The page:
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Corning Wins Funding to Ramp Up Vaccine Vial Production

June 9, 2020
Pharmaceutical companies warned that vaccine production might hit a bottleneck if enough vials weren’t available.

Corning Inc. announced June 9 that it was accepting $204 million from the U.S. Department of Health and Human Services to ramp up domestic production of glass vaccine vials. According to Reuters, AstraZeneca and Johnson & Johnson, both of which have COVID-19 vaccines in development, have raised concerns about the available supply of the vials.

The funding was provided by the Biomedical Advanced Research and Development Authority, or BARDA, which is also helping fund COVID-19 vaccines and treatments at several United States companies. In a statement, Corning said that “designated” fellow BARDA partners would get priority access to the vial supply. Pfizer signed a long term agreement to purchase vials in May, according to Reuters.

Corning’s CEO, Wendell P. Weeks, said Corning was “delighted” to be selected by BARDA. “Corning is ready to do our part in the fight against the pandemic, as well as to help prepare for future public health emergencies.”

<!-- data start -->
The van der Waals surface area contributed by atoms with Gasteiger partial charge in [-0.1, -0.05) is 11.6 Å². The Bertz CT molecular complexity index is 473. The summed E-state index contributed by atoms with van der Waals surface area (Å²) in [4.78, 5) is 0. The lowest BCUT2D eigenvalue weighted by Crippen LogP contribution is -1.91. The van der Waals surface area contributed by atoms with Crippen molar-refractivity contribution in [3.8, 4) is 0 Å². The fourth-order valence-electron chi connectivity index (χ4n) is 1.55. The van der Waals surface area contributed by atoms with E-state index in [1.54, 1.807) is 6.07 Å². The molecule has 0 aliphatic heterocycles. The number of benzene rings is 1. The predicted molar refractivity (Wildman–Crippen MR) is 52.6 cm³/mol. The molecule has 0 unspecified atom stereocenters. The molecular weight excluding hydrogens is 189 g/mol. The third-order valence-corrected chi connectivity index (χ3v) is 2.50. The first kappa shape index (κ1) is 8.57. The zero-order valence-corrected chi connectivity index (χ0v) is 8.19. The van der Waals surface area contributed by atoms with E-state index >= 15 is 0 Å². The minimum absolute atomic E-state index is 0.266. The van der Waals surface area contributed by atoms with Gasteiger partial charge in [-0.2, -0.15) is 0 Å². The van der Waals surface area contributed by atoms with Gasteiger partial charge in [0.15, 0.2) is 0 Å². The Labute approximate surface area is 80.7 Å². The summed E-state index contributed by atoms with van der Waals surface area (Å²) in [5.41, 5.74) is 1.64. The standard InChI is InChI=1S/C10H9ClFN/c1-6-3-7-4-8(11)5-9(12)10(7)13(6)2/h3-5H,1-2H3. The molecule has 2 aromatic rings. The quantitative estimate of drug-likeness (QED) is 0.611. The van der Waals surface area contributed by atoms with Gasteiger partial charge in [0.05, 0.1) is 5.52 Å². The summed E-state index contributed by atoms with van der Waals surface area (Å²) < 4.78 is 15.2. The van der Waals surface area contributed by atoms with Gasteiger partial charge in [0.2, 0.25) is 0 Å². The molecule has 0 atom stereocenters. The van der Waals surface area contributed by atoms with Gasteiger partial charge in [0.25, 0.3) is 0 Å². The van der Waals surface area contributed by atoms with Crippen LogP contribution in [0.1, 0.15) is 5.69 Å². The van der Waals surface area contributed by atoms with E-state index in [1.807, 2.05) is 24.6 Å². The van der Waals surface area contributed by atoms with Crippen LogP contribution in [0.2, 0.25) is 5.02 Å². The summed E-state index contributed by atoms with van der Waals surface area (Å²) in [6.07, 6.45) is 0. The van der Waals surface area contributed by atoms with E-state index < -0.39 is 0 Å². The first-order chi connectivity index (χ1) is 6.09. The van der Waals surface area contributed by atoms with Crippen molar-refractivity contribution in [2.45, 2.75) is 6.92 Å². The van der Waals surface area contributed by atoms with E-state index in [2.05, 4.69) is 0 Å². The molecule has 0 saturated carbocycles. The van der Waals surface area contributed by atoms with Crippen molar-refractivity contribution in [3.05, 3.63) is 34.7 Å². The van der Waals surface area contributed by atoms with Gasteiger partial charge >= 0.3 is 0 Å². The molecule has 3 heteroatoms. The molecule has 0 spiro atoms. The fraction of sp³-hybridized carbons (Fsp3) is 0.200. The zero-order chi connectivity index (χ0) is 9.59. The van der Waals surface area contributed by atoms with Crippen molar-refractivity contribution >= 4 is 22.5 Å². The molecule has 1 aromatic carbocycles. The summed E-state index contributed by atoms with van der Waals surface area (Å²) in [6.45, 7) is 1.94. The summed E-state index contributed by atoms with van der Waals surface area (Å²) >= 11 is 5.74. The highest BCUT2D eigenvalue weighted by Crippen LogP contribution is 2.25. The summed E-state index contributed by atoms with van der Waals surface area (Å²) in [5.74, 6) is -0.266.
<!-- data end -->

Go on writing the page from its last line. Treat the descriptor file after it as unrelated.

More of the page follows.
The vials will use Corning’s Valor glass, the result of a collaboration between Corning, Merck and Pfizer. According to Corning, the vials allow for faster filling and capping than conventional vials, reportedly increasing the manufacturing throughput by up to 50% on conventional filling lines. The money will be used to scale up manufacturing assets for the vials in three U.S. locations: Big Flats, New York; Durham, North Carolina; and Vineland, New Jersey.

Although the glass vials are used in lots of pharmaceutical products requiring sterile containment, billions of vials will be needed soon depending on how quickly Johnson & Johnson, Pfizer, AstraZeneca, and others manage to develop a viable vaccine for the novel coronavirus. Pharmaceutical companies have been working at an unprecedented pace to develop a vaccine and deploy it in roughly a year since the virus’ genetic sequence was made available in January. Such a deployment would be unprecedented in the history of epidemiology but would likely rely on emergency use authorizations.

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